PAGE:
#5: Marcus Williams, New Orleans Saints (Overall Grade: 90.5)

Due to the unfortunate timings of his rare miscues, Marcus Williams isn’t seen as a premier safety. In reality, though, he may be the most underrated player in the NFL. In two of the first three seasons of his career, he has had a coverage grade over 89, and for all the complaints about his run defense and tackling, he has also been above-average in those areas. Still only 23-years-old, the Saints should be doing whatever it takes to keep him in New Orleans long-term, but it’s more likely that a lucky team signs him at an affordable price in free agency.

#6: Kareem Jackson, Denver Broncos (Overall Grade: 90.3)

Although he can play both cornerback and safety, it appears that the latter position is where Kareem Jackson best fits. Regardless, though, the 32-year-old has been a very productive player in coverage, as well as a dominant player versus the run, and his versatility is really useful for head coach Vic Fangio in Denver. As is the case with most safety contracts, the $11 million he is making per year is a very reasonable amount.

#7: Adrian Amos, Green Bay Packers (Overall Grade: 90.25)

Speaking of safeties who recently signed affordable contracts, the four-year, $36 million deal the Packers gave Adrian Amos last offseason always looked like exceptional value, and that remains the case after his first season with the team. The 27-year-old isn’t a major playmaker, but he emphasizes the “safe” is safety with his ability to limit big plays, and he’s a very well-rounded player.


Photo Cred: CBS Sports

#8: Harrison Smith, Minnesota Vikings (Overall Grade: 89.75)

At the moment, the Vikings appear to clearly have the top safety duo in the NFL. Obviously, Anthony Harris is the headliner, but Harrison Smith has been the leader of this defense for a long time. In fact, the 31-year-old has had a coverage grade of 91.4 or higher in two of the past two seasons, and also has previously been elite versus the run. Add in his ability to play in the box or as a deep safety, and it’s clear he’s such an important part of Mike Zimmer’s defense.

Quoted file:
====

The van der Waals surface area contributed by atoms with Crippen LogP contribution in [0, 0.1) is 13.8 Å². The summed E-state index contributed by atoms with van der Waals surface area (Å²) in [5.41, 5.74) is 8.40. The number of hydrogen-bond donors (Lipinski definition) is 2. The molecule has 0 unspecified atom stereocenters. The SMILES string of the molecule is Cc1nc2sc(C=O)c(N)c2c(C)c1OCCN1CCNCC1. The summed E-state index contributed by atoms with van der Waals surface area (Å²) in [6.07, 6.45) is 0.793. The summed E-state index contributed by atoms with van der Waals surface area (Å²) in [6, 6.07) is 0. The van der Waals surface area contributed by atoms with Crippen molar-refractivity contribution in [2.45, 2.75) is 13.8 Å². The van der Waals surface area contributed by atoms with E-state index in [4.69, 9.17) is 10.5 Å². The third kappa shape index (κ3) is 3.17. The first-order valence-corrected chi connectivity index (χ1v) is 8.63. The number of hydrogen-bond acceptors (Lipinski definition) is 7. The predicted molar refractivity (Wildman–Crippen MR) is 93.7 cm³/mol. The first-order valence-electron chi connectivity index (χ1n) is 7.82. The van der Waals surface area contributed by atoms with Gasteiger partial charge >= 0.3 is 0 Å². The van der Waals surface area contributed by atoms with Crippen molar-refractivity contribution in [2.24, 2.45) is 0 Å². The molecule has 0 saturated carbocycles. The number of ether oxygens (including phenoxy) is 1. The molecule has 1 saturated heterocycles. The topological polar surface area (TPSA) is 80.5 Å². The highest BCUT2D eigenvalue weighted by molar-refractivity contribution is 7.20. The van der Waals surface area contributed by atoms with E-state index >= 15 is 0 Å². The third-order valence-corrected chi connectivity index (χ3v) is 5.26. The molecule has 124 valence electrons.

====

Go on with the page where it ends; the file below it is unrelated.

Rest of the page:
#9: Devin McCourty, New England Patriots (Overall Grade: 87.5)

The Patriots drafted Devin McCourty as a cornerback, yet it’s been as a safety where he has thrived. Outside of one poor season in 2017, the 32-year-old has consistently been a fantastic player since he became a safety, and his coverage ability certainly isn’t showing any signs of getting worse with age.

#10: Minkah Fitzpatrick, Pittsburgh Steelers (Overall Grade: 86.05)

After being drafted with the 11th overall pick as a versatile cornerback/safety hybrid, Minkah Fitzpatrick got off to a slow start as the Dolphins struggled to use him. However, Miami traded him to the Steelers after the first two weeks in the season, and that certainly looks like a first-round pick that was well spent. Not only is he 23-years-old and under team control at a super affordable rate (the Dolphins have already paid his signing bonus), but he was an excellent ballhawk at the back-end of their defense; for a team that has struggled to develop safeties, landing him was huge for their future.

#11: Keanu Neal, Atlanta Falcons (Overall Grade: 86)

Keanu Neal has played a total of 203 snaps over the two past seasons, which is an absolute shame. He was a rising star for the Falcons after two terrific seasons; despite being considered a “box safety”, his production in coverage had been excellent. For the sake of Atlanta’s defense, he needs to stay healthy.

#12: Tyrann Mathieu, Kansas City Chiefs (Overall Grade: 85.25)